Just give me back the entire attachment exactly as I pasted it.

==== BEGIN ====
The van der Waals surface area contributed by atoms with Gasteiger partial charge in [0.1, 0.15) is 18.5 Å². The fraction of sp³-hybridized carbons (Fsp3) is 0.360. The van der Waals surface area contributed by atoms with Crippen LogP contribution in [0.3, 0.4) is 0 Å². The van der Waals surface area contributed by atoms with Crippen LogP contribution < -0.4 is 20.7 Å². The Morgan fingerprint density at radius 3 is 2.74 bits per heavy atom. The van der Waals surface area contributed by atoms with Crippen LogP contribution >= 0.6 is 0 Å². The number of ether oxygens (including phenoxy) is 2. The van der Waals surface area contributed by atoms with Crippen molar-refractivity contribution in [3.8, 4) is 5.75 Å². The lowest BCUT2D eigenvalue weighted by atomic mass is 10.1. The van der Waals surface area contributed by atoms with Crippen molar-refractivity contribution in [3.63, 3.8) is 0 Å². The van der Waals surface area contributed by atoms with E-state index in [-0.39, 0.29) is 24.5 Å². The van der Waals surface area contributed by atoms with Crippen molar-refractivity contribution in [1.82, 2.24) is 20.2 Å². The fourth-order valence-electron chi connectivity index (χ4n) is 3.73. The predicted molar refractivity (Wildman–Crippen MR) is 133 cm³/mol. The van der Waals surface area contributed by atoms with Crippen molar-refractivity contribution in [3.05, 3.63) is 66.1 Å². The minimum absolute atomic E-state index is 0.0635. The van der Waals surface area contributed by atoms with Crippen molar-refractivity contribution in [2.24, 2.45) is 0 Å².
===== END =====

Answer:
The van der Waals surface area contributed by atoms with Gasteiger partial charge in [0.1, 0.15) is 18.5 Å². The fraction of sp³-hybridized carbons (Fsp3) is 0.360. The van der Waals surface area contributed by atoms with Crippen LogP contribution in [0.3, 0.4) is 0 Å². The van der Waals surface area contributed by atoms with Crippen LogP contribution < -0.4 is 20.7 Å². The Morgan fingerprint density at radius 3 is 2.74 bits per heavy atom. The van der Waals surface area contributed by atoms with Crippen LogP contribution >= 0.6 is 0 Å². The number of ether oxygens (including phenoxy) is 2. The van der Waals surface area contributed by atoms with Crippen molar-refractivity contribution in [3.8, 4) is 5.75 Å². The lowest BCUT2D eigenvalue weighted by atomic mass is 10.1. The van der Waals surface area contributed by atoms with Crippen molar-refractivity contribution in [3.63, 3.8) is 0 Å². The van der Waals surface area contributed by atoms with E-state index in [-0.39, 0.29) is 24.5 Å². The van der Waals surface area contributed by atoms with Crippen molar-refractivity contribution in [1.82, 2.24) is 20.2 Å². The fourth-order valence-electron chi connectivity index (χ4n) is 3.73. The predicted molar refractivity (Wildman–Crippen MR) is 133 cm³/mol. The van der Waals surface area contributed by atoms with Crippen molar-refractivity contribution in [3.05, 3.63) is 66.1 Å². The minimum absolute atomic E-state index is 0.0635. The van der Waals surface area contributed by atoms with Crippen molar-refractivity contribution in [2.24, 2.45) is 0 Å².